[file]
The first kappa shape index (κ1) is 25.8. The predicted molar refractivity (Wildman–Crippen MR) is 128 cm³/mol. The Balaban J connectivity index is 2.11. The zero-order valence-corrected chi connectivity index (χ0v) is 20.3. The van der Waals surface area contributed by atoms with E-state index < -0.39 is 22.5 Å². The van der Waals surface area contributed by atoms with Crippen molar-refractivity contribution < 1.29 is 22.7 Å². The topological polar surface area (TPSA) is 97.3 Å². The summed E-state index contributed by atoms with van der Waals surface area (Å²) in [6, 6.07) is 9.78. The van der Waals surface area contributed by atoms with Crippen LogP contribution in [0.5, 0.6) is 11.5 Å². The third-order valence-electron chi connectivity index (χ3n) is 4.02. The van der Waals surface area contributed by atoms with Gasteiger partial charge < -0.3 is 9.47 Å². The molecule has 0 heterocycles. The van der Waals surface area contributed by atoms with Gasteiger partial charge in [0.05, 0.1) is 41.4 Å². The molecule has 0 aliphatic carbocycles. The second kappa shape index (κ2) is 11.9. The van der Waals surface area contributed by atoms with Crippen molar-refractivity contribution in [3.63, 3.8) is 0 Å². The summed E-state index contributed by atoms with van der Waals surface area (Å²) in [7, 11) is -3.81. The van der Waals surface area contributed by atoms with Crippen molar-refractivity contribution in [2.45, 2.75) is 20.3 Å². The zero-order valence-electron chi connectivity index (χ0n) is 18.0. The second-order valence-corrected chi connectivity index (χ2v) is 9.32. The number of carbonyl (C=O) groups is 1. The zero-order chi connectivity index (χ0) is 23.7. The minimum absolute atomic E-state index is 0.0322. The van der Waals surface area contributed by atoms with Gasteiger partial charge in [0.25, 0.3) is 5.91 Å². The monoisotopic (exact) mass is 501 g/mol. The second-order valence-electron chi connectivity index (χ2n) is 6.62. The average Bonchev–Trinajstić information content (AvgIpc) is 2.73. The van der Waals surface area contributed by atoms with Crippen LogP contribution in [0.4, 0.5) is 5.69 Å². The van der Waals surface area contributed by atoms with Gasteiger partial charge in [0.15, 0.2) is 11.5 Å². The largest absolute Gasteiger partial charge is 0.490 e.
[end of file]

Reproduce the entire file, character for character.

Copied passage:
The first kappa shape index (κ1) is 25.8. The predicted molar refractivity (Wildman–Crippen MR) is 128 cm³/mol. The Balaban J connectivity index is 2.11. The zero-order valence-corrected chi connectivity index (χ0v) is 20.3. The van der Waals surface area contributed by atoms with E-state index < -0.39 is 22.5 Å². The van der Waals surface area contributed by atoms with Crippen molar-refractivity contribution < 1.29 is 22.7 Å². The topological polar surface area (TPSA) is 97.3 Å². The summed E-state index contributed by atoms with van der Waals surface area (Å²) in [6, 6.07) is 9.78. The van der Waals surface area contributed by atoms with Crippen LogP contribution in [0.5, 0.6) is 11.5 Å². The third-order valence-electron chi connectivity index (χ3n) is 4.02. The van der Waals surface area contributed by atoms with Gasteiger partial charge < -0.3 is 9.47 Å². The molecule has 0 heterocycles. The van der Waals surface area contributed by atoms with Gasteiger partial charge in [0.05, 0.1) is 41.4 Å². The molecule has 0 aliphatic carbocycles. The second kappa shape index (κ2) is 11.9. The van der Waals surface area contributed by atoms with Crippen molar-refractivity contribution in [3.63, 3.8) is 0 Å². The summed E-state index contributed by atoms with van der Waals surface area (Å²) in [7, 11) is -3.81. The van der Waals surface area contributed by atoms with Crippen molar-refractivity contribution in [2.45, 2.75) is 20.3 Å². The zero-order valence-electron chi connectivity index (χ0n) is 18.0. The second-order valence-corrected chi connectivity index (χ2v) is 9.32. The number of carbonyl (C=O) groups is 1. The zero-order chi connectivity index (χ0) is 23.7. The minimum absolute atomic E-state index is 0.0322. The van der Waals surface area contributed by atoms with Gasteiger partial charge in [0.25, 0.3) is 5.91 Å². The monoisotopic (exact) mass is 501 g/mol. The second-order valence-electron chi connectivity index (χ2n) is 6.62. The average Bonchev–Trinajstić information content (AvgIpc) is 2.73. The van der Waals surface area contributed by atoms with Crippen LogP contribution in [0.4, 0.5) is 5.69 Å². The van der Waals surface area contributed by atoms with Gasteiger partial charge in [0.15, 0.2) is 11.5 Å². The largest absolute Gasteiger partial charge is 0.490 e.